Dungeons & Dragons, the essential RPG, turns 4

To round out our impromptu RPG week, we’d like to point out the latest news from GenCon: Dungeons & Dragons will put out its 4th edition coming next year. While not a computer game, of course, D&D has spawned quite a few of the essential computer RPGs. After more than 30 years and now four editions, what keeps D&D popular? Aside from the obvious social aspects, I’ve come up with a few ideas.

1. Supported: Current editions of D&D are supported with errata, additional books and characters, modules, and events.

2. Replayability: I have played the Village of Homlet module more times than I care to count, but each time I’ve played a different character and had a different experience. Part of this is due to design, and the other, of course, is due to fellow players.

3. Game worlds: While many DMs do create their own worlds for players to explore, I’d say the majority of games take place in the old standards, like the Forgotten Realms. The game worlds have depth in both design and story hooks that make the worlds familiar and exciting.

Combine a good business model, good design, and good writing with a whole lot of beer and chips with your friends on a Friday night, and you have a great recipe for success. In this case, it’s interesting to note that good writing isn’t just about telling a good story; it’s about hinting at stories your players can run with.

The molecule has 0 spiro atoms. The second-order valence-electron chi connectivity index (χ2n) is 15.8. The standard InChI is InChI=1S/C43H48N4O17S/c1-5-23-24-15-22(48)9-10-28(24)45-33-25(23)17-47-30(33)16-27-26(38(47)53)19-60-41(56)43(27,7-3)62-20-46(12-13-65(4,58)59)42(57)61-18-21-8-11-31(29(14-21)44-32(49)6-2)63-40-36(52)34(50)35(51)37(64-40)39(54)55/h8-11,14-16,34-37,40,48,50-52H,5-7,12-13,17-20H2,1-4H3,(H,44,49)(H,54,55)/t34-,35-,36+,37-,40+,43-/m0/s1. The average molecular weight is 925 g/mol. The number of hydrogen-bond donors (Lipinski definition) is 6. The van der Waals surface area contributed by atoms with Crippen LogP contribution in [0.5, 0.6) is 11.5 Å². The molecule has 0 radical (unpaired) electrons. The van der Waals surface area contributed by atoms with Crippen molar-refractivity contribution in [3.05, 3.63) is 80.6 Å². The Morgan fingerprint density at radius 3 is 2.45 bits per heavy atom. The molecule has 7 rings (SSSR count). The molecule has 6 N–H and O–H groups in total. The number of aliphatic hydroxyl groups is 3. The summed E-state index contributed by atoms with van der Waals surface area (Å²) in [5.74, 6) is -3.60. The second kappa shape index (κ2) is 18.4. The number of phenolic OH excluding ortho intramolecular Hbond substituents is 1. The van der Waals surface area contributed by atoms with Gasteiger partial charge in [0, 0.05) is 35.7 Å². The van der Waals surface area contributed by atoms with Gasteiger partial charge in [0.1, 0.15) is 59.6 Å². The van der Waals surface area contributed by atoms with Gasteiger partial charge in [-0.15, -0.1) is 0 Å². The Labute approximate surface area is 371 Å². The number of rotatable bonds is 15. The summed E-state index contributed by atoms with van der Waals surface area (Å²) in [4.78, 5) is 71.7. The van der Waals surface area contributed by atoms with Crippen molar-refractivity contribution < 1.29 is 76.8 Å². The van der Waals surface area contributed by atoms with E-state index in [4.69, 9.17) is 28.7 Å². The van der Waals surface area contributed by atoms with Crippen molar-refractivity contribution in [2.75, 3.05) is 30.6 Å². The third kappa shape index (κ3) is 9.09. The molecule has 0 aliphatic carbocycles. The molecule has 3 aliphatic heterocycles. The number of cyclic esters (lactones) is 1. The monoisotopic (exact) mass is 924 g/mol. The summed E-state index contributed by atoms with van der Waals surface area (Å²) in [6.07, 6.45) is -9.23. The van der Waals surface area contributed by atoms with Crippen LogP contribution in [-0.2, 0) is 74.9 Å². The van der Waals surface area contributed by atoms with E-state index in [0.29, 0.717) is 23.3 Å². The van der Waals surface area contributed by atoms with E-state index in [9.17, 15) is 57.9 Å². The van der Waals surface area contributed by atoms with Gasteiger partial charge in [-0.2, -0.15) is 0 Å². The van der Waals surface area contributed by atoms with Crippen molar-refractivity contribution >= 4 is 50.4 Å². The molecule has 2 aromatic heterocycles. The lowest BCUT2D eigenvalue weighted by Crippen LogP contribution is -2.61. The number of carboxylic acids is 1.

So, how do you feel about the new edition? Surly or hopeful?

Question Mark Guess that game dialog! Today’s line: “There have been multiple reports of malfeasance in the neighborhood.” “That’s my second favorite feasance!

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Filed under Game Design, Guess that game dialog!, History of Games, Writing

2 responses to “Dungeons & Dragons, the essential RPG, turns 4

  1. Very much a fast descision which could make it unpopular. In your first point you say this – there is a ton of erreta, additional rulebooks and settings. All will become outdated immediately. The previous edition will be ditched apart from 3rd party support no doubt.

    Look at the timeline of D&D, and each major release is getting closer…and closer…

    Changes to rules can be good, but too many revisions too soon, considering the sheer cost of it all, can get ridiculous.

  2. Pingback: A Return to Storytelling « Writers Cabal Blog

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